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Labour Cases of Interest


Contract of employment:

Mohamed Fathi v Highlanders FC court held that a contract is a complete and written document binding on both parties and none of the parties can without leading evidence now seek to modify the contract.

In the case of Air Zimbabwe v Zendera, meal allowances were part of the conditions of employment for flight attendants and pilots.  Having agreed with pilots to reduce the allowances, the employer then unilaterally reduced them for flight attendants as well, even though these were represented by a different body. The court held that a contract in place cannot be unilaterally changed.

Duties of the employer:

In Fisher et al v Air Zimbabwe, the courts did recognise that where a person has been employed to do certain work and is later or thereafter made to perform work of lower grade or meaningless work without demotion, in such circumstance that treatment amounts to constructive dismissal.


-provide work as expressed, failure of which may amount to constructive dismissal. In Fisher et al v Air Zimbabwe, the courts did recognise that where a person has been employed to do certain work and is later or thereafter made to perform work of lower grade or meaningless work without demotion, in such circumstance that treatment amounts to constructive dismissal.

-pay the agreed wage or salary (in legal tender) and benefits in the agreed period. In Tel One v Nyambirai et al (2004), failure to pay contract workers the minimum wages stipulated in the CBA was held to be an unfair labour practice. Remuneration is broader than wages. It includes wages plus allowances, bonuses and other benefits that the employee receives.

-comply with statutory duties/obligations e.g. leave provisions, hours of work

-to act in good faith and respect the employee’s dignity.

– to provide a safe working environment (as read with factories & works Act, NSSA Act, HIV/AIDS SI and Pneumoconiosis Act).In the case of Mushaya v Glens Corporation (1992), the court rejected the dismissal of a long distance driver for causing an accident, when he had been compelled to drive when he was exhausted. The employer is held liable for acts resulting in harm from employees. In the case of Mpande v Forbes and Thompson Byo Pvt Ltd (1980), of Mpande v Forbes and Thompson Byo Pvt Ltd (1980), a miner was paralysed from the neck downwards in a work accident. The court rejected a claim for additional compensation under occupational health legislation on the basis that the employee had purportedly contributed to the accident by not taking sufficient precautions.


In Kadada v City of Harare, an attempt by the worker to withdraw a notice that had been properly tendered was rejected by the court. In the case of Muzengi v Standard Bank (SC129/2001), it was held that resignation constitutes a final act of termination by an employee, the effects of which he cannot avoid without the permission of the employer. In Riva v NSSA, the court ruled that notice, once given is final and can only be withdrawn by the consent of the employer. It was further stated that an employer is not entitled to refuse to accept the notice of resignation and decline to act on it.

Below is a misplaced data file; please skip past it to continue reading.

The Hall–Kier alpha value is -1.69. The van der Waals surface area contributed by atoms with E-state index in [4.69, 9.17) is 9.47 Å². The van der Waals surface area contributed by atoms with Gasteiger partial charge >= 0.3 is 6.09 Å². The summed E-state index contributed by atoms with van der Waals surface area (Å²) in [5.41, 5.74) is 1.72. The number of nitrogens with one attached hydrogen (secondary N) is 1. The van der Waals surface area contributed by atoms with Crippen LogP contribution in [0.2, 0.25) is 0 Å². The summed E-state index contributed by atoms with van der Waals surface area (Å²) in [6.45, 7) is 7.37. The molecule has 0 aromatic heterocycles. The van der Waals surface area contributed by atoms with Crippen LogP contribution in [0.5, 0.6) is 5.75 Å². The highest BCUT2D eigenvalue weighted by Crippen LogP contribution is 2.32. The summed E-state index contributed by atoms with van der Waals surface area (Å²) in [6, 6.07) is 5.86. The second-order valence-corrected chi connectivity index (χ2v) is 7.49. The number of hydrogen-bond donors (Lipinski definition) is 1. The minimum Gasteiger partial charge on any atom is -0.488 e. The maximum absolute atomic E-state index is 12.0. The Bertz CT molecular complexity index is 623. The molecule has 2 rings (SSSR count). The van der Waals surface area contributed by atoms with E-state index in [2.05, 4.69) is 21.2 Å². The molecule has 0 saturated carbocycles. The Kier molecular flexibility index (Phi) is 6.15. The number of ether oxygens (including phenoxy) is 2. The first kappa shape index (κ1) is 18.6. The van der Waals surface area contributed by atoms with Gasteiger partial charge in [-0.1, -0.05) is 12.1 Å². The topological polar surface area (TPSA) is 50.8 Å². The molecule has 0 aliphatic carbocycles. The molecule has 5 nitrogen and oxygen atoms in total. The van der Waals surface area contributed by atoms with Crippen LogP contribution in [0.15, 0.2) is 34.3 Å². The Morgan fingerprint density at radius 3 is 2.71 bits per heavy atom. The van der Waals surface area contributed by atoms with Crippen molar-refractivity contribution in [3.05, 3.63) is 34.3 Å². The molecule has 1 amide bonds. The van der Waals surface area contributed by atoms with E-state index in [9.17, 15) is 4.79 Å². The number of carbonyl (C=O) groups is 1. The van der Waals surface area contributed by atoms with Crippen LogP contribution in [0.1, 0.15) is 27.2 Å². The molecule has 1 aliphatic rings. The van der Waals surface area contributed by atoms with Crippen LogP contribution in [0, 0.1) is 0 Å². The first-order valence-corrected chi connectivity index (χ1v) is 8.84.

ZCTU v Makonese, the court held that for an order to be lawful it must meet the following requirements (be given by the employer; be capable of being carried out; for the advancement of employer’s business; closely related to employee’s duties; not a wrongful act (be legal); employee must refuse to carry out order and actually not carry it out). Also refer to the case of Zupco v Mabhande & Mawire (driving instructors).

Constructive dismissal:

case of Alderdorf v Outspam Int. Ltd, the court ruled that where an employee could reasonably have lodged a grievance regarding the cause of his/her unhappiness and failed to do so before resigning, it is hard to persuade the court or arbitrator that there was no option except to resign. The court further stated that the tone of the resignation letter should show a frustrated worker.


the case of Old Mutual v OM Workers Committee, where the employer withdrew from the CB process  as a settlement could not be reached and waited for the NEC award. The court ruled that the company was obliged to negotiate to settlement or deadlock. A party thus, cannot unilaterally abandon a CBA in motion before reaching its finality.

CJ Action:

First Mutual Life v Muzivi (SC62/2003), employees at FML, including Muzivi decided to form a managerial WC. To hinder this move, the company regraded the employees concerned to positions openly non management. This action effectively dissolved the committee. A strike followed and Muzivi was dismissed for participating in an illegal strike as deemed by the employer. The court held that the strike was lawful as it was in response to an immediate threat to the existence of the WC.

Moyo v Central African Batteries-employees gave 14 days notification of an intention to go on strike. Upon the expiry of those 14 days, they did not go on strike, rather went 3 months later, arguing that they had served the employer with the said notice. The court found that it was unacceptable to rely on this notice, as the delay of 3 months was unreasonable and there was no evidence of using it 3 months later, as basis for a strike.

 NRZ v Railway Artisans Union. Employees of NRZ, of the above union, embarked on an illegal strike. During the time the employees were on strike they were not paid and the Union on their behalf argued that they should have been. The court held that, in common law terms, if you do not work, then you do not get paid.

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